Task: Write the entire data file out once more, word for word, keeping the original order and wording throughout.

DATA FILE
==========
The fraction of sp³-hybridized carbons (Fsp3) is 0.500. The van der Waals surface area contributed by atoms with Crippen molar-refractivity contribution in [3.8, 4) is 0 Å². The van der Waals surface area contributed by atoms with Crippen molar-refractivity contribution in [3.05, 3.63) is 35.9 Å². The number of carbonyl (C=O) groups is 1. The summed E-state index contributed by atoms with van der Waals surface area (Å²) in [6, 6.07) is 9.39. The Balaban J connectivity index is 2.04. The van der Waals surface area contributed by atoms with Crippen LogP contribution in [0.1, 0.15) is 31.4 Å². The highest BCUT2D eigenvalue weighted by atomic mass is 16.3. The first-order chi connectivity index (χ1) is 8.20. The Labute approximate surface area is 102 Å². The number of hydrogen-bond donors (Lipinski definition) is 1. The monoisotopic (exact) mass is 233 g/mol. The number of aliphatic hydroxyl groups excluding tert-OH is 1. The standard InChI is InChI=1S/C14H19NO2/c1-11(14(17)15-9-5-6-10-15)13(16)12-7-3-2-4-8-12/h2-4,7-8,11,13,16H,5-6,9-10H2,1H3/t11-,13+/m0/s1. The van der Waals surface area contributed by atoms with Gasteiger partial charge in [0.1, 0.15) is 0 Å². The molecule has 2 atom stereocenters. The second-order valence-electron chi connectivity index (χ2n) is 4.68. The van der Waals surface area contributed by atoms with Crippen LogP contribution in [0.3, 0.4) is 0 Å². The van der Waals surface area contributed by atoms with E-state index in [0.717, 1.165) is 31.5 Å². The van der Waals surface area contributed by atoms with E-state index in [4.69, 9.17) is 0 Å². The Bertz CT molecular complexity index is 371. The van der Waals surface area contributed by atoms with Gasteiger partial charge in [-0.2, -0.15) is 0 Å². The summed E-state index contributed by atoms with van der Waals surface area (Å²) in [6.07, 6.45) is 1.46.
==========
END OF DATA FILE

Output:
The fraction of sp³-hybridized carbons (Fsp3) is 0.500. The van der Waals surface area contributed by atoms with Crippen molar-refractivity contribution in [3.8, 4) is 0 Å². The van der Waals surface area contributed by atoms with Crippen molar-refractivity contribution in [3.05, 3.63) is 35.9 Å². The number of carbonyl (C=O) groups is 1. The summed E-state index contributed by atoms with van der Waals surface area (Å²) in [6, 6.07) is 9.39. The Balaban J connectivity index is 2.04. The van der Waals surface area contributed by atoms with Crippen LogP contribution in [0.1, 0.15) is 31.4 Å². The highest BCUT2D eigenvalue weighted by atomic mass is 16.3. The first-order chi connectivity index (χ1) is 8.20. The Labute approximate surface area is 102 Å². The number of hydrogen-bond donors (Lipinski definition) is 1. The monoisotopic (exact) mass is 233 g/mol. The number of aliphatic hydroxyl groups excluding tert-OH is 1. The standard InChI is InChI=1S/C14H19NO2/c1-11(14(17)15-9-5-6-10-15)13(16)12-7-3-2-4-8-12/h2-4,7-8,11,13,16H,5-6,9-10H2,1H3/t11-,13+/m0/s1. The van der Waals surface area contributed by atoms with Gasteiger partial charge in [0.1, 0.15) is 0 Å². The molecule has 2 atom stereocenters. The second-order valence-electron chi connectivity index (χ2n) is 4.68. The van der Waals surface area contributed by atoms with Crippen LogP contribution in [0.3, 0.4) is 0 Å². The van der Waals surface area contributed by atoms with E-state index in [0.717, 1.165) is 31.5 Å². The van der Waals surface area contributed by atoms with E-state index in [4.69, 9.17) is 0 Å². The Bertz CT molecular complexity index is 371. The van der Waals surface area contributed by atoms with Gasteiger partial charge in [-0.2, -0.15) is 0 Å². The summed E-state index contributed by atoms with van der Waals surface area (Å²) in [6.07, 6.45) is 1.46.